An Open Letter of Complaint to the Mayor of Kumasi: Noise Pollution

– KMA Noise Control Unit unwilling or unable to control noise pollution – CC: The Regional Minister, Ashanti Region

Dear Mr Mayor

speaker-horns1Please accept this open letter as the latest of countless formal complaints to the KMA Noise Control Unit by my family and I in regard noise pollution emanating from the “Victory Information Centre” at Emena.

Mr Mayor, my family and I implore you to take direct and immediate action to stop the noise pollution in Emena emanating from the “Victory Information Centre” and to stop all noise pollution in Kumasi.

Six months after making the first formal complaint to the KMA the noise from the “Victory Information Centre” consistently and daily measures in our home in the 60 and 70 decibels during periods when it should be no more than 55 decibels during the day and 48 decibels during the night out in the street near the Information Centre. The noise levels would therefore be much greater near the Information Centre than what is being measured in our home which is some distance from the Information Centre.

The noise is horrific, distressing and causing my family and I a great deal of stress and anxiety. It greatly impacts on our son’s study and we believe it is harming our health and wellbeing. It causes us to lose sleep and is destroying our family life and prayer time. The noise levels greatly exceed the permissible levels for both day and night. I am able to prove this beyond all doubt.

For approximately six months I have been making complaints to Mr Edmund Kombal of the KMA Noise Control Unit. For whatever reason/s I believe the KMA Noise Control Unit is either unwilling or unable to stop the noise pollution in Emena, and Kumasi generally.

Six months of complaining to Edmund about the noise pollution in Emena has only achieved the noise continuing each and every day for six, seven or more hours each day, every day of the year, except when there is no electricity. Mr Mayor that is almost one third of every day which would add up to being almost one third of the lives of my family and I during our stay in Kumasi.

When Edmund and his KMA Noise Control Unit team initially came to my house to measure the noise I discovered that the team had little idea how to measure noise when compared to accepted industry practice.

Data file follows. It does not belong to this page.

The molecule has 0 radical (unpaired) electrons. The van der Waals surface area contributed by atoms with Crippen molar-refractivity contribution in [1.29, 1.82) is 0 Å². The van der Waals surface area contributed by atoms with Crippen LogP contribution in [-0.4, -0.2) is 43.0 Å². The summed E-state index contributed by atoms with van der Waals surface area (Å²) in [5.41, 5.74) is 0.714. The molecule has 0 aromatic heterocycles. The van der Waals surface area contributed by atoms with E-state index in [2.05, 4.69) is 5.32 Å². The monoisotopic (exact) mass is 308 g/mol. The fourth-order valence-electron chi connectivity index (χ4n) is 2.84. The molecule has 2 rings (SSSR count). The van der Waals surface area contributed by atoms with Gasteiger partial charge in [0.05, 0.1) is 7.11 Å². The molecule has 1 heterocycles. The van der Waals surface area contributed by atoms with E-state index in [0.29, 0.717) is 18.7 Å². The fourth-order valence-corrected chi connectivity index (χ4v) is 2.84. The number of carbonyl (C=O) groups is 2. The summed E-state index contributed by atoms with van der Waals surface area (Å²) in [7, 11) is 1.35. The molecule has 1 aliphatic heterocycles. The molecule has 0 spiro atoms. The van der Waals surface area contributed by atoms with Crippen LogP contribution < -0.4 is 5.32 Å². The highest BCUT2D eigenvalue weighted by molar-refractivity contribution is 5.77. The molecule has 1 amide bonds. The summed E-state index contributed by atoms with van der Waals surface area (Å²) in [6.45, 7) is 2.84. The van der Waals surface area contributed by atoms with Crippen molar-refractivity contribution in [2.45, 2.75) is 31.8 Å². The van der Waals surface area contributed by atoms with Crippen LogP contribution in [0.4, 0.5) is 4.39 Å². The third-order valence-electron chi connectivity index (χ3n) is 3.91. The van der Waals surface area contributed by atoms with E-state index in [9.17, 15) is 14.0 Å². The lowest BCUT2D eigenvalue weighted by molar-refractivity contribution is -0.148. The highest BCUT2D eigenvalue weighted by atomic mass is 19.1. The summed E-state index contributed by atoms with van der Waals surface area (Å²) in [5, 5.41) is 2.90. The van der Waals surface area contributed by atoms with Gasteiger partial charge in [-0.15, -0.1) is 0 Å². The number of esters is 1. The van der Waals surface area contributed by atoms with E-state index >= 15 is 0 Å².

Noise Pollution is rampant in Kumasi. One only has to tour Kumasi to discover this. The World Health Organisation has stated that “Noise Can Kill”, the Ghana EPA has said that noise is a “Silent Killer”.

“ In Ghana, the Health Service reports that since 2008, hypertension continuous to be the third most common cause of morbidity and mortality in the Ashanti region with the Kumasi Metropolitan Area leading the pack of endemic areas”.

The European Heart Journal says: “Noise, defined as undesirable sound, is known to be a stress stimulus that can produce acute blood pressure (BP) elevation in animals and in humans in laboratory or occupational settings.“

“Blacks develop high blood pressure earlier in life — and with much higher blood pressure levels — than whites. Nearly 42% of black men and more than 45% of black women aged 20 and older have high blood pressure.”

“Statistics from Internal Medicine Specialists at the Komfo Anokye Teaching Hospital (KATH) and the Kwame Nkrumah University of Science and Technology (KNUST), show disturbing upsurge of cases of hypertension and diabetes in Kumasi and its environs. KATH has been seeing 120 new cases of hypertension and 30 cases of diabetes every week. Again, 25 per cent of deaths at the referral facility are attributed to the abnormally high blood pressure disease and its related infections.

Wikipedia, the free encyclopedia says: “Elevated workplace or other noise can cause hearing impairment, hypertension, ischemic heart disease, annoyance, and sleep disturbance. Changes in the immune system and birth defects have been attributed to noise exposure”.